Medical Malpractice


Physicians have long sought an overhaul of the nation's tort system in the hope of reducing the financial and emotional costs involved with medical malpractice. The Affordable Care Act took a small step by funding demonstration projects to develop litigation alternatives. The law provides $50 million to states for 5-year grants in fiscal year 2011, which began on Oct. 1, 2010. The Obama administration said it will give preference to states that develop programs that improve access to liability insurance and improve patient safety by reducing medical errors.

Dr. Albert L. Strunk, deputy executive vice president of the American College of Obstetricians and Gynecologists, discusses the current malpractice environment and the impact of health reform.


Dr. Strunk: Any step that is undertaken to reduce the cost of litigation and improve determinations of good vs. bad medical care is a very good idea. Whether you think medically related litigation costs $11 billion or $22 billion or $60 billion a year, the figures are substantial, so we're very anxious to have trial or pilot programs go forward.

We are grateful for any impact from the Affordable Care Act, but I think that real innovation also is occurring apart from the grants. There is an increasing institutional and practitioner awareness that the way in which less-than-optimal outcomes occur requires attention to a constellation of factors. Personnel is only one element.

More and more, we accept the notion that we have to, in a way, pull ourselves up by our own bootstraps. While the 112th Congress may be more receptive to tort reform, primarily we have to look to the states for legislative solutions.


Dr. Strunk: The ob.gyn. specialty is somewhat unique within the context of the current tort system, in part because of the size of awards attached to neurologically impaired or neonatal encephalopathy types of cases. Because those cases allege primarily economic damages based on the life-care of an impaired infant, traditional tort reform involving caps on noneco-nomic damages are of little assistance.

In addition, there has been a good deal of judicial nullification of statutes of limitations in cases involving infants. So obstetricians today face a practice environment whereby simply being at the wrong place at the wrong time can literally cause economic ruin.

We know from survey results that the anxiety associated with this risk greatly influences the behavior of obstetricians and gynecologists, as does the cost and availability of liability insurance. The anxiety causes our physicians to leave obstetrics in their 40s, so there is a significant impact on the workforce. So we believe that defensive medicine and fear of litigation does add to our total health bill.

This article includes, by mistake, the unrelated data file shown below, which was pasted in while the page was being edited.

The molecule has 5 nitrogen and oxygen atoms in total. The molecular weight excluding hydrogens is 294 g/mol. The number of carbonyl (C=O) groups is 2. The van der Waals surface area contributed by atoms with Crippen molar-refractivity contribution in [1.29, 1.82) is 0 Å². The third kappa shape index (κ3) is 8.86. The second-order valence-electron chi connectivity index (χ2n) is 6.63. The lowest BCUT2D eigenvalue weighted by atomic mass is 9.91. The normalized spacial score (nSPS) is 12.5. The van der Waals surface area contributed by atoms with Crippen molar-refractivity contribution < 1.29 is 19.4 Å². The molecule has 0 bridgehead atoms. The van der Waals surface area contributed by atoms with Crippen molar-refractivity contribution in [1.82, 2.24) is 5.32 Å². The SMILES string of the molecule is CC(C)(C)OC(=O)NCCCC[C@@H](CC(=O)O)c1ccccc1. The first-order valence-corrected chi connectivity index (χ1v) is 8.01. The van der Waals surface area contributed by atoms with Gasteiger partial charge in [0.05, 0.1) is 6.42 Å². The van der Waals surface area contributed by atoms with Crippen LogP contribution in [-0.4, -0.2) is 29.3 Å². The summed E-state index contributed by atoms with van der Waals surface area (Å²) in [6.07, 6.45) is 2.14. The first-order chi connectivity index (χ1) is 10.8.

Dr. Strunk: We are, and it's quite a different approach that one takes. Most of the state initiatives tend to relate to traditional California MICRA (Medical Injury Compensation Reform Act)–style tort reform, addressing noneconomic damages through caps, as well as limiting contingency fees, for instance. The most successful initiative has been in Texas. The impact of the state cap on noneconomic damages – coupled with a constitutional amendment that prevented the courts from overturning the legislation – has resulted in a huge influx of doctors. Access to care, particularly in low-income populations, has been dramatically increased.

In the short term, caps on noneconomic damages are helpful in selected state environments. Some states are also exploring a contractual arrangement between the patient and the physician to provide for predispute voluntary binding arbitration. Another long-term goal would be the implementation of health courts.


Dr. Strunk: In terms of the grants that have been made, we are very supportive of a project in Missouri, which is going to focus on the quality of perinatal care and the way adverse perinatal events are managed in five Missouri hospitals. They are going to establish an evidence-based obstetrics practice model. We believe that the use of evidence-based guidelines and checklists increases patient safety and reduces risk.

The Carilion Roanoke Memorial Hospital Center has a planning grant to enhance teamwork and systems management, the goal being to improve the quality of obstetrical care and patient care, and reduce risk and liability. Team-based care, systems analysis, and systems solutions are essential. Most of the mishaps that occur in the delivery of care don't really relate to the negligence of a single person, notwithstanding what the tort system would have us believe. It is generally a constellation of factors.

Primarily, we have to look to the States for legislative solutions.


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